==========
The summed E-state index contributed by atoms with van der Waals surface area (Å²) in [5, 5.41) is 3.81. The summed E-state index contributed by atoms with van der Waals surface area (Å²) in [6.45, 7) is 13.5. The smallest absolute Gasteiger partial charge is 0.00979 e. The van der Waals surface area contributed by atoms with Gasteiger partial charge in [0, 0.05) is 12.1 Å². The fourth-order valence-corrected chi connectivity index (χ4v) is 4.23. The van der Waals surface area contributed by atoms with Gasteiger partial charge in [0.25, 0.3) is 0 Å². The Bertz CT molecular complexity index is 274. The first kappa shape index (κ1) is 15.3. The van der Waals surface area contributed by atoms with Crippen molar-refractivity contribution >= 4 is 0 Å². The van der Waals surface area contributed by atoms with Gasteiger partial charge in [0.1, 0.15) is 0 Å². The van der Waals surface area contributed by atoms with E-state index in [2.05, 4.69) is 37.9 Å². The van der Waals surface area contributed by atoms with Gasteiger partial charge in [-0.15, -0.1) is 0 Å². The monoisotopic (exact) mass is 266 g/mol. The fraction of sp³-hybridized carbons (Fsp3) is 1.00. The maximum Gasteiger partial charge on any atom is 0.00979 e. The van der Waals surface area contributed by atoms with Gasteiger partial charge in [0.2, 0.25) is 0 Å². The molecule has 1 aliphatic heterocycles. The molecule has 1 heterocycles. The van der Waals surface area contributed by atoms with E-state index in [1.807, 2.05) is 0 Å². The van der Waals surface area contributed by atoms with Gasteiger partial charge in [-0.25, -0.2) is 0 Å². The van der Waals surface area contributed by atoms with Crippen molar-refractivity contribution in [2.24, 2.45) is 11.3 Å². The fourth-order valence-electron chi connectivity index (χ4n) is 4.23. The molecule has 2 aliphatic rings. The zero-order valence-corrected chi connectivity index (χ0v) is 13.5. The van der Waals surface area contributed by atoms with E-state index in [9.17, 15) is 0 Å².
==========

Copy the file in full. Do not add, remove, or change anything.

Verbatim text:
The summed E-state index contributed by atoms with van der Waals surface area (Å²) in [5, 5.41) is 3.81. The summed E-state index contributed by atoms with van der Waals surface area (Å²) in [6.45, 7) is 13.5. The smallest absolute Gasteiger partial charge is 0.00979 e. The van der Waals surface area contributed by atoms with Gasteiger partial charge in [0, 0.05) is 12.1 Å². The fourth-order valence-corrected chi connectivity index (χ4v) is 4.23. The van der Waals surface area contributed by atoms with Gasteiger partial charge in [0.25, 0.3) is 0 Å². The Bertz CT molecular complexity index is 274. The first kappa shape index (κ1) is 15.3. The van der Waals surface area contributed by atoms with Crippen molar-refractivity contribution >= 4 is 0 Å². The van der Waals surface area contributed by atoms with Gasteiger partial charge in [0.1, 0.15) is 0 Å². The van der Waals surface area contributed by atoms with E-state index in [2.05, 4.69) is 37.9 Å². The van der Waals surface area contributed by atoms with Gasteiger partial charge in [-0.15, -0.1) is 0 Å². The monoisotopic (exact) mass is 266 g/mol. The fraction of sp³-hybridized carbons (Fsp3) is 1.00. The maximum Gasteiger partial charge on any atom is 0.00979 e. The van der Waals surface area contributed by atoms with Gasteiger partial charge in [0.2, 0.25) is 0 Å². The molecule has 1 aliphatic heterocycles. The molecule has 1 heterocycles. The van der Waals surface area contributed by atoms with E-state index in [1.807, 2.05) is 0 Å². The van der Waals surface area contributed by atoms with Gasteiger partial charge in [-0.25, -0.2) is 0 Å². The van der Waals surface area contributed by atoms with Crippen molar-refractivity contribution in [2.24, 2.45) is 11.3 Å². The fourth-order valence-electron chi connectivity index (χ4n) is 4.23. The molecule has 2 aliphatic rings. The zero-order valence-corrected chi connectivity index (χ0v) is 13.5. The van der Waals surface area contributed by atoms with E-state index in [9.17, 15) is 0 Å².